by Ryan Hubbard
As reported by Rueters Monday, the Wall Street Journal has beefed up its sports coverage, with an apparent focus on professional baseball, football, basketball, and hockey, and collegiate football and basketball--the main sports covered by competitors like the New York Times and USA Today. Sports-loving subscribers to the WSJ's print edition, like myself, got a bonus yesterday (the only one I'm expecting this year) when the paper changed the back page of its Personal Journal section, which had featured weather forecasts and miscellaneous articles, to Sports.
A full-page ad for the section that ran in Tuesday's WSJ showed a picture of a baseball ripped open at the seams, conjuring the baseball phrase "tearing the cover off the ball." The image also resonated with the ad's headline, "Go deep," and suggests the paper is interested in digging into core issues, something it doesn't particularly argue in the rest of the ad:
"The Wall Street Journal doesn't just follow sports. We lead the way. Sure you might call our sports coverage analytical, insightful or even forward thinking, but one thing you can't call it is conventional. When we report on sports, we focus less on what you've already seen happen and more on what will happen next. We look behind the scenes. At the big picture. We tell stories you don't expect from a perspective as unusual as it is engaging. And we show you the shape of things to come. It's a whole new take on sports. It's sports in the Wall Street Journal. And it's 5 days a week. Sports coverage has gone pro."
Whether the sports page runs five days a week or six days as reported in the Reuters article remains to be seen, but the ad should have mentioned that the paper is going to "report" and "focus" and "look" and "tell" and "show" largely through statistics, percentages, and odds. If the pages from yesterday and today and the complimentary Web version, wsj.com/sports, are any indication, the WSJ is aiming to do with sports what it does so well with business: reduce the field largely to numbers.
The page is divided into three distinct areas. The bulk of the page is devoted to an in-depth article. Today's piece hinged on a figure, .340, the unusually low winning percentage of road teams in major men's college basketball. A box on the left side of the page provides short articles with slanted takes on popular headlines. Today's paper, for example, includes a bit not on whether the soon-to-be-released Michael Vick will play in the NFL again, but on the dollar value of one of his houses, recently put up for sale.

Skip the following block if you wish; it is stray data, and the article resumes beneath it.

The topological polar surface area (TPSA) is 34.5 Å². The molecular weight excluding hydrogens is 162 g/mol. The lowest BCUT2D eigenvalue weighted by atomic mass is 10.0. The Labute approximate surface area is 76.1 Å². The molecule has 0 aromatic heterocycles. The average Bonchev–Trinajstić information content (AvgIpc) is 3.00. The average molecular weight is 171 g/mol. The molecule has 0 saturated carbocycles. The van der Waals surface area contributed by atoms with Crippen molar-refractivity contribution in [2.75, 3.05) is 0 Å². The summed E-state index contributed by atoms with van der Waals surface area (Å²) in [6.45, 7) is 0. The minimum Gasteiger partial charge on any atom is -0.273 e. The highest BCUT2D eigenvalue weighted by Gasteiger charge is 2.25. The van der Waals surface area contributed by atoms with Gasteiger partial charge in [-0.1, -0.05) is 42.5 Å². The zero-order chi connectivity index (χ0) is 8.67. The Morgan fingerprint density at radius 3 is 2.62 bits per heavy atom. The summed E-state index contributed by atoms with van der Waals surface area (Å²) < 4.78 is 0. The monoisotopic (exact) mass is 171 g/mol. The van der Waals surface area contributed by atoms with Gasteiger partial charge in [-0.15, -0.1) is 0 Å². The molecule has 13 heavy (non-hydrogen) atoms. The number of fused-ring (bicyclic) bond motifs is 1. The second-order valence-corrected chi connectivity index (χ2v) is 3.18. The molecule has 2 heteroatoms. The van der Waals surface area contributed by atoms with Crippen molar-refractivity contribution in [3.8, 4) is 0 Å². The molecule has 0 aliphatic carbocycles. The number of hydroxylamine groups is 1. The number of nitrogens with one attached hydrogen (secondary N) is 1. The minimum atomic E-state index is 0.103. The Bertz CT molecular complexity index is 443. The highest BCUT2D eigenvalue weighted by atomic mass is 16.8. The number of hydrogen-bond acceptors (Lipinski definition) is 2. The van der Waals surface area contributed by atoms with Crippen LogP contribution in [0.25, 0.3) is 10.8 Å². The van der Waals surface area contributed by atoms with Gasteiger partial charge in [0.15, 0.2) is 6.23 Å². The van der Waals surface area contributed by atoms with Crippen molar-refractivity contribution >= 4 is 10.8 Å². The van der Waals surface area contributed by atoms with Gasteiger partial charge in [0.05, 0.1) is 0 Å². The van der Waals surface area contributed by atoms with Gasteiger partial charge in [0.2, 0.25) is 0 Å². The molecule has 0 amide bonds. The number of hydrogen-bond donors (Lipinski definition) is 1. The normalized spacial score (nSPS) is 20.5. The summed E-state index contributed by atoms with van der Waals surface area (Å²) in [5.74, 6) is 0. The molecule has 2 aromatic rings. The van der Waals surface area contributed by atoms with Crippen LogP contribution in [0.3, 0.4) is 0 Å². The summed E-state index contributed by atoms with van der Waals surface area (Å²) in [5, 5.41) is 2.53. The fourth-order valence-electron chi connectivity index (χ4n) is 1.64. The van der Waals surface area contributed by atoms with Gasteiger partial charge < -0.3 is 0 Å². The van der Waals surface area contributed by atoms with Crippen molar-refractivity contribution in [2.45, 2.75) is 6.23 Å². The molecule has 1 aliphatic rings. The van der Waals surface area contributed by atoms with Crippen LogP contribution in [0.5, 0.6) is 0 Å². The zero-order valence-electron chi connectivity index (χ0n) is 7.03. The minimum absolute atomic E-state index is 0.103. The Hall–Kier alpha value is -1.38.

The third area is a set of three boxes along the bottom of the page that focuses explicitly on numbers. The first box is called "The Count." Yesterday it surveyed the odds of Tiger Woods winning the Grand Slam; today it examined the effect, or noneffect, of height in offensive rebounding in men's college basketball this year. The second box, located inside "The Count," simply shows a figure in large red font above an explanation. Yesterday it was the percentage likelihood of a fight between between two NHL teams playing that night; today it was the season-long local TV rating for the Cleveland Cavaliers.
The third box, in the bottom-right corner, is called "Today's Game Predictions" and lists the percentage odds of winning for dozens of teams playing that day. According to AccuScore, the WJS's named source for these predictions, the Bulls have a 71% chance of beating the Warriors at home tonight.
But isn't this prediction box strange? I care about weather forecasts but not about game picks. And I'm a big sports fan. The paper provides plenty of fodder for financial risk-takers, with its extensive listings of stock gainers and losers, money rates, etc. Is the WSJ now pitching to sports gamblers?